In a few days, our board will convene again to decide whom to endorse in the Democratic primary. I don’t know where we’ll end up on that; we have yet to meet with the major candidates.
    But however that comes out, we feel very good about the growing likelihood that one of the candidates on the ballot in November will be John McCain.

To read our endorsement, click here. To see video about the endorsement, click here.

25 thoughts on “This time, a quick consensus

  1. Mike

    Though I don’t agree with Ron Paul’s foreign policy I think he is the most conservative when it comes to everything else.

  2. Bob

    I do not understand how Ron Paul is not considered a Republican. He’s is the most fiscally conservative candidate out there and he’s running on Bush’s 2000 foreign policy. He’s also been elected 10 times as a Republican. If we do not quit our overseas ventures soon, we will be force to leave due to the pending economic collapse. We cannot afford our empire. We have negative $9 trillion and the Canadian Dollar is worth more than ours. Ron Paul is the only candidate telling people the truth. Please join me in voting for Dr. Paul.

  3. John Soppes

    Ron Paul is the only conservative I see running in 2008. Ron brings up a good point when he says we can’t afford our current foreign policy. I believe he is correct when he says we can change our foreign policy in a controlled manner or we can change it once a financial crisis hits us. I choose the former. People talk about national defense alot but Ron knows that at any moment China or our other foreign creditors could pull the plug on our credit and cause us GREAT harm. Ron may not be the “Great Communicator” but he certainly has the correct message. I think history will look kindly on Ron Paul but it will not look so kindly on those who dismissed his message and stood by as our country went bankrupt.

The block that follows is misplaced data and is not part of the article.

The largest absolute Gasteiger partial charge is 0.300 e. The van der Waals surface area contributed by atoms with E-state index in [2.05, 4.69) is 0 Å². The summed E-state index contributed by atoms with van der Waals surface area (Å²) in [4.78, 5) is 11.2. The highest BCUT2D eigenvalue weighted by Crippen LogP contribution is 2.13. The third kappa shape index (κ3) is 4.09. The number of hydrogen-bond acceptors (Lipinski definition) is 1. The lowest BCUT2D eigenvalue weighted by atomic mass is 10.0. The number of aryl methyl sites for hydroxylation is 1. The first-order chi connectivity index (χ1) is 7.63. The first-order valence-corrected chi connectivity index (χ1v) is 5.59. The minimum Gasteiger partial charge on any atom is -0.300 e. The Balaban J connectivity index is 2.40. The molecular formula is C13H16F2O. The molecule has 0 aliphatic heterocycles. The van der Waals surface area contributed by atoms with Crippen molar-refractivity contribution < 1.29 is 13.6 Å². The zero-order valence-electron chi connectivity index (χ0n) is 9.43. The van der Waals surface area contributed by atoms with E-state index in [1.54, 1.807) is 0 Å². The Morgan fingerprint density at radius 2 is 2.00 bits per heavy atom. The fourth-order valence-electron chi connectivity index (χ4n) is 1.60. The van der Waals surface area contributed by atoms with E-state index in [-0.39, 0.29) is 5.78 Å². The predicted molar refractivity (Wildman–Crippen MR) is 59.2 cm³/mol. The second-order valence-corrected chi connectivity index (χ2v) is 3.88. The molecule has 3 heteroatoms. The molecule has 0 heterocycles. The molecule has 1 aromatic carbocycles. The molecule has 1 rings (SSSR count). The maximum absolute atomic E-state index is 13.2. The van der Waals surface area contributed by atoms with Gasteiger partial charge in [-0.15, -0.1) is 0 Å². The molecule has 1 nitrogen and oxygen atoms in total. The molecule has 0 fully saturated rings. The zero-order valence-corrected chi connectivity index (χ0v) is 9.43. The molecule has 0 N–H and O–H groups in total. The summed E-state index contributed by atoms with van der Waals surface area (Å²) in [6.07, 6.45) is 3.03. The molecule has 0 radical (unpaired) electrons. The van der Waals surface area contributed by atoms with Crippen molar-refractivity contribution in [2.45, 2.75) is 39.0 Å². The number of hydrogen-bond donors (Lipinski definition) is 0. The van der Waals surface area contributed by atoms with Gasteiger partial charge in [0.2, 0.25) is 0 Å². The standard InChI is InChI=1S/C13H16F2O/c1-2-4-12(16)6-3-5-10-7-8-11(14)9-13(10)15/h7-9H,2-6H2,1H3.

4. G man

    No I think the neocons in the Republican party are the ones out of step not Ron Paul. Why do you think it has shrunk so much. Fox and the mainline Republican Party seems very fascist, everything is about rights of big corporations. The way all the canadates try to brand themselves with Ronald Reagan is a joke. Isn’t his CIA the one who gave money to OBL?

  5. GM Ellis

    I am a huge fan of Sen. McCain, and I believe he is a true American hero. But he lost my support for President when he proposed his immigration “reform” bill.